With just a little over a week left here in Rio, myself and pretty much everyone on the USA Today Sports Images team has reached the point that we like to refer to as Groundhog Day (a take on the 1993 Bill Murray film where the same day keeps reoccurring over and over again). Groundhog Day at the Olympics usually entails having trouble remembering what day of the week it is, experiencing difficulty remembering whether you’ve eaten an actual meal yet, as well as giving up hope for more than four hours of sleep per night. Pretty much everything on my end is starting to run low, including the aforementioned sleep, energy in general, clean laundry, Cliff Bars, patience for late shuttle busses, as well as the strength to keep lugging a 400mm lens on my shoulder to every event I shoot (somehow it always ends up getting used).
I’d really hoped to share some deep, introspective musings through each one of my Rio blogs, but I gotta tell you guys, it ain’t (yes – I said ain’t) happening today. My mind is simply too spent to delve into anything worth writing about tonight, so I’m afraid this is going to be a pretty pictures update. I will, however, share some brief thoughts on the new events I’ve photographed over the last four days.
Table Tennis: 90% of people I shared my table tennis assignment with made a Forrest Gump reference / joke. The energy in the room as well as the introductions felt like I was about to see Floyd Mayweather step into a Las Vegas boxing ring. When those guys get going back and forth with that ball across the table, it is actually quite impressive. They are masters of the game.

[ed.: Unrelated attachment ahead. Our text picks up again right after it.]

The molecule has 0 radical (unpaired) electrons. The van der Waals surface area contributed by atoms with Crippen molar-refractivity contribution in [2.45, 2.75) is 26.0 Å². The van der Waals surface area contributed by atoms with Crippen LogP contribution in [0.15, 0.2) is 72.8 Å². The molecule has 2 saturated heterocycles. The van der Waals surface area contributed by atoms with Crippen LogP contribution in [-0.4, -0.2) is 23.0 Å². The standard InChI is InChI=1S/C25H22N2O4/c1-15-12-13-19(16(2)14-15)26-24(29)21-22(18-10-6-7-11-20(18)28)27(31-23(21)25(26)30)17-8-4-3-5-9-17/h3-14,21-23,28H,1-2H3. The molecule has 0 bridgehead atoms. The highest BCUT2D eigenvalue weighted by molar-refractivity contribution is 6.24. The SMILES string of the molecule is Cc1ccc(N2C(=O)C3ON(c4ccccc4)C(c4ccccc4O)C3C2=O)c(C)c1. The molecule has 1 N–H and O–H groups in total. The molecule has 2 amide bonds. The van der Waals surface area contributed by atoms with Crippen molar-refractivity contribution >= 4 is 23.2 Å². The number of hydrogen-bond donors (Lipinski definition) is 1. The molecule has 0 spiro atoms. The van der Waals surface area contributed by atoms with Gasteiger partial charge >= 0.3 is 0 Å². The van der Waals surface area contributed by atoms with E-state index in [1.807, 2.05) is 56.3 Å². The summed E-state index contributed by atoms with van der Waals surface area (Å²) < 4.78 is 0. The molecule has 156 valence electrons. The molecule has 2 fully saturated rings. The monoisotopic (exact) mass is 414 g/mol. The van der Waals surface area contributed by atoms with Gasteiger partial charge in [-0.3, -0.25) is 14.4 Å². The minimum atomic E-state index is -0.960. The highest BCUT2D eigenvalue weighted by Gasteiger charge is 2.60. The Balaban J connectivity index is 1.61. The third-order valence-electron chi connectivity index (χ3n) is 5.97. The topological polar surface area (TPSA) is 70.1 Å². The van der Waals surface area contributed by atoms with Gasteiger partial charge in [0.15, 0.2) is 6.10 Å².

Race Walking: What is the difference between race walking and running, you ask? With race walking, you have to have at least one foot making contact with the ground at all times. People seem to enjoying making wise-cracks about this sport, but these guys were out there giving it their all. I’d like to think I’ve done some great race walking here in Rio as well, but it’s usually to try and catch that shuttle bus that I’m late for.
Track and Field: I feel like this is the Cadillac of Olympics events. It was inspiring to see athletes in such fit physical condition sailing around the track as if they were somehow motorized. Olympic Stadium, the venue at which track and field is being played here, is massive.
Clay targets stand ready during the men’s skeet shooting semifinals in the Rio 2016 Summer Olympic Games at Olympic Shooting Centre. After realizing that hundreds of these things were launched in just an hour’s time alone, I thought that there had to be an impressive stockpile of them somewhere at the venue. A little schmoozing later, and I had my photo of said stockpile.
Shooting: I ran the pun, “I’m shooting shooting today” into the ground quite early on. While going through the metal detector and X-ray at security to access the venue, I wanted to say aloud in my most ignorant voice, “Doesn’t everybody in there already have guns?” I thought better of this. My favorite part of the competition was skeet shooter Abdullah Alrashidi, who represented the Independent Olympic Athletes group (a new group set up for refugees who don’t claim a particular country). The crowd went wild with support each time Alrashidi shot, and he ended up taking bronze! Cue chills up spine and lump in throat.
I spent way too much time during qualifications trying to catch one of the clay targets the skeet shooters are firing at exploding in the air. In the end, I only caught it twice. Not bad considering I was tracking a 3″ wide object moving through the air at around 45mph with a 400mm lens.
Australian Jessica Fox’s hair flies up as she leaps on to the podium after winning bronze after women’s kayak finals.
A view through a sign as Austria’s Corinna Kuhnle prepares for the women’s kayak semifinals.
Guy’s Portuguese Word of the Day is, “Dormir,” pronounced, “Door-meer,” meaning, “To sleep,” as in, “Guy wants to dormir since he has to be up in three hours.”